Texas officials really want to get the word out that Saturday’s season opener against Notre Dame will be on a different Austin radio station. Six of them, in fact. Eight, actually, if you speak Spanish.
If Tyrone Swoopes throws an interception against Notre Dame, change the station. He might score on another.
That’s right. UT football will be on eight different Austin radio stations this fall as part of the new broadcasting agreement with Austin Radio Network. The flagship station is 104.9 The Horn, an FM signal that serves as the anchor for football, men’s basketball and other top events.
ARN won the broadcast rights away from iHeartMedia (formerly known as Clear Channel) by signing a seven-year deal worth $600,000 annually, according to multiple sources.
ARN owners Jason Nassour, Eric Raines and Bob Cole are on the hook for about $1 million annually when factoring in all the broadcast-related expenses.
IHeartMedia also paid $600,000 in rights fees, according to a copy of the previous UT radio contract obtained by the American-Statesman through an open records request. Two sources said iHeartMedia lowered its bid in the new negotiations, thereby giving ARN an opening.
“Nothing has changed in terms of the planning or execution of the broadcast. It’s all identical,” said longtime play-by-play announcer Craig Way. “From our perspective, nothing we really do is that different.”
This may come as a surprise, but having UT football broadcasting on eight over-the-air radio stations isn’t the most intriguing aspect of this deal.
Cole, a well-known Austin radio personality, pitched UT officials on the idea of streaming games over the Internet. That means getting UT sports directly on your smartphone.
During contract negotiations, UT women’s athletic director Chris Plonsky told Cole she always remembered what Ron Rogers said about the strength of a radio signal: “Christine, Bubba can hear the game in his deer blind on Saturday,” the KVET general manager told her in 1995 when KVET won the rights away from powerhouse KLBJ.
Cole said he went to a meeting this summer with Plonsky and men’s athletic director Steve Patterson. “I held up my cellphone and said, ‘Here’s the truth, Chris. Bubba don’t take a radio to the deer blind anymore. He uses this,’” Cole said.
It’s not the future, it’s the now
Edison and Triton Digital research found that 53 percent of monthly radio listeners across America listen via online streaming. That’s an estimated 143 million people, and the number is only growing. That just blows my mind.
Why worry about spotty FM or AM signals when the broadcast comes in crystal clear on your phone?
Full disclosure: I don’t listen to over-the-air radio anymore. Haven’t for awhile. Both sports stations in town have access via apps. Apple Music, with its iPhone integration, has won me away from Pandora and Spotify. All of it comes through my car speakers via Bluetooth.
Cole convinced Texas and IMG officials they can get more bang from ARN’s bucks by streaming more Longhorns sports. The possibilities — like broadcasting Olympic sports, football games with student announcers, archived Way calls — are endless.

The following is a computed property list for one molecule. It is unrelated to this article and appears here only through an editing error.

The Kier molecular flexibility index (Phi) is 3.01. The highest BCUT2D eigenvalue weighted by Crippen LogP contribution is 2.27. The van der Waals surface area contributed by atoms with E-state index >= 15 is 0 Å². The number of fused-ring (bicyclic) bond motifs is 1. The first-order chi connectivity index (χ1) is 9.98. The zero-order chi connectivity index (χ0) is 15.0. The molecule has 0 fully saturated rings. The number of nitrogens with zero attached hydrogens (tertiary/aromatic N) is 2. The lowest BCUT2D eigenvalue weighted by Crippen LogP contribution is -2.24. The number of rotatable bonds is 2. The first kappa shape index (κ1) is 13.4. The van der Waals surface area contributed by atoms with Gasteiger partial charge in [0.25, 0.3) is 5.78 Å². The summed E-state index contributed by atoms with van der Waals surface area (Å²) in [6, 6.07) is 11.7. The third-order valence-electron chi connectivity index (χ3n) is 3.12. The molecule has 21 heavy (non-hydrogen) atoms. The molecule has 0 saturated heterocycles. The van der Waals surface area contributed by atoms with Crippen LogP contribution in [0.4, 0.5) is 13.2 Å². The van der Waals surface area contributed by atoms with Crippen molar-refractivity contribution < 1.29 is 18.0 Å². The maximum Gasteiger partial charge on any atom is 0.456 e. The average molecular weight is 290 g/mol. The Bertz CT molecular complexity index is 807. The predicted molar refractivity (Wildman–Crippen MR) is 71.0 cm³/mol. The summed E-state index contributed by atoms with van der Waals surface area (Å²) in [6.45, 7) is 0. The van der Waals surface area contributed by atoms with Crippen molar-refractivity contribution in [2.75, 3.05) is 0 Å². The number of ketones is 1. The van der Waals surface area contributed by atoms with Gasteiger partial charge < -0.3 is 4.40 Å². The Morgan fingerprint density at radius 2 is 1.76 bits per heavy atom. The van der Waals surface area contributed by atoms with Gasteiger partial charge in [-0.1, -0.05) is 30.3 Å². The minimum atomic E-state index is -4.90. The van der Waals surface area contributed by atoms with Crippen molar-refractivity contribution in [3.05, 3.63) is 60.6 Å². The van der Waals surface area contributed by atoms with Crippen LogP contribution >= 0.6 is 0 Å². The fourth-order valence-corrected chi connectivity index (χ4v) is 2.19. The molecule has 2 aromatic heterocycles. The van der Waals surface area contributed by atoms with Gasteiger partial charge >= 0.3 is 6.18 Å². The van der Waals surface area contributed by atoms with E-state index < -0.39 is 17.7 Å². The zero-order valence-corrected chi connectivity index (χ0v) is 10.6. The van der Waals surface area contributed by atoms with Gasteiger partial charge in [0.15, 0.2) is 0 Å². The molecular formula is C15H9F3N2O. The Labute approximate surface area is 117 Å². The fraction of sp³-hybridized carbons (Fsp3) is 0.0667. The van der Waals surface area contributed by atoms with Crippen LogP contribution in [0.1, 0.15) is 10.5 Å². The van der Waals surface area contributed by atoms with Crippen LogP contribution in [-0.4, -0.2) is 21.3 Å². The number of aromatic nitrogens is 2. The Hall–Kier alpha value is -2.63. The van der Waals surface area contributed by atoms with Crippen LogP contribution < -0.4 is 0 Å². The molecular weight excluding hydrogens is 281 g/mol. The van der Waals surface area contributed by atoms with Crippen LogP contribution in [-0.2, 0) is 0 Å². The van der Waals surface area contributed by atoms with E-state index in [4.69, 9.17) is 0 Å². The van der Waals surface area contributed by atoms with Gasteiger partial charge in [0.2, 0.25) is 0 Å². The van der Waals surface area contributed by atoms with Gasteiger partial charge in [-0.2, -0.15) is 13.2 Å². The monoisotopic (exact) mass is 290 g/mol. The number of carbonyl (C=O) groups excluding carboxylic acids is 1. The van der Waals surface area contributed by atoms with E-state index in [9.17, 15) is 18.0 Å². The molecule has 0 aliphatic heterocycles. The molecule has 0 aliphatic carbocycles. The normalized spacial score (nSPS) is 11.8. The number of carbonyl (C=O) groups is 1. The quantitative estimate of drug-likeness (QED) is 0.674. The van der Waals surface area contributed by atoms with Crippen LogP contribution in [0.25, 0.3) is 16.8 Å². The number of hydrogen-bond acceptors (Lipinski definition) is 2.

“It would be fair to say we were looking to go to the next level,” said Steve Hank, Chief Revenue Officer for UT athletics. “Where we’re headed with the development of our digital access and what we’re going to be doing, it’s going to be really cool.”
A specialized UT radio app is already on the drawing board. For now, ARN gets its chance to show off its patchwork signal strength. Or listen online anywhere in the world. That’ll come in handy in Shanghai, China, this November with men’s hoops.
“This isn’t the future,” Cole said of UT sports via online streaming. “This is the now.”
What about Craig Way?
Once iHeartMedia lost the UT radio broadcasting rights, it stood to reason that Way would leave 1300 The Zone for 104.9 The Horn. That hasn’t happened, and Way doesn’t appear to be moving anytime soon.
Asked specifically if he was moving his afternoon show, Way said, “I’m planning on doing the Longhorn games, and the plan right now is to continue as a contracted employee of iHeartMedia to continue doing my show.”
UT officials were upfront about their desire to keep Way on Longhorns broadcasts. Attorneys worked up the proper paperwork for Way to appear on another station on game days. Way said at no point did IMG try to stop him from doing games broadcast on The Horn.
IHeartMedia has financial motivation to keep Way under contract and well paid for years. Advertisers pay thousands of dollars to have the UT play-by-play broadcaster read ads on the air. That money would also go to The Horn if Way moves across town.
Texas Longhorns Radio NetworkHere is a list of the radio stations that carry UT football games. Live streaming can also be heard through the Univeristy of Texas app or the UT flagship station, 104.9 The Horn. Game broadcasts are also available on Sirius Ch. 117, XM Ch. 202, and Sirius/XM Internet Ch. 969.
|Austin (Spanish)||KTXX-HD2||97.1 FM|
|Austin (Spanish)||KZNX||1530 AM|
|Corpus Christi||KEYS||1440 AM|
|Del Rio||KWMC||1490 AM|
|El Paso||KROD||600 AM|
|Fort Stockton||KFST||860 AM|
|Marble Falls||KBEY||103.9 FM|
|San Angelo||KKSA||1260 AM|
|San Antonio||WOAI||1200 AM|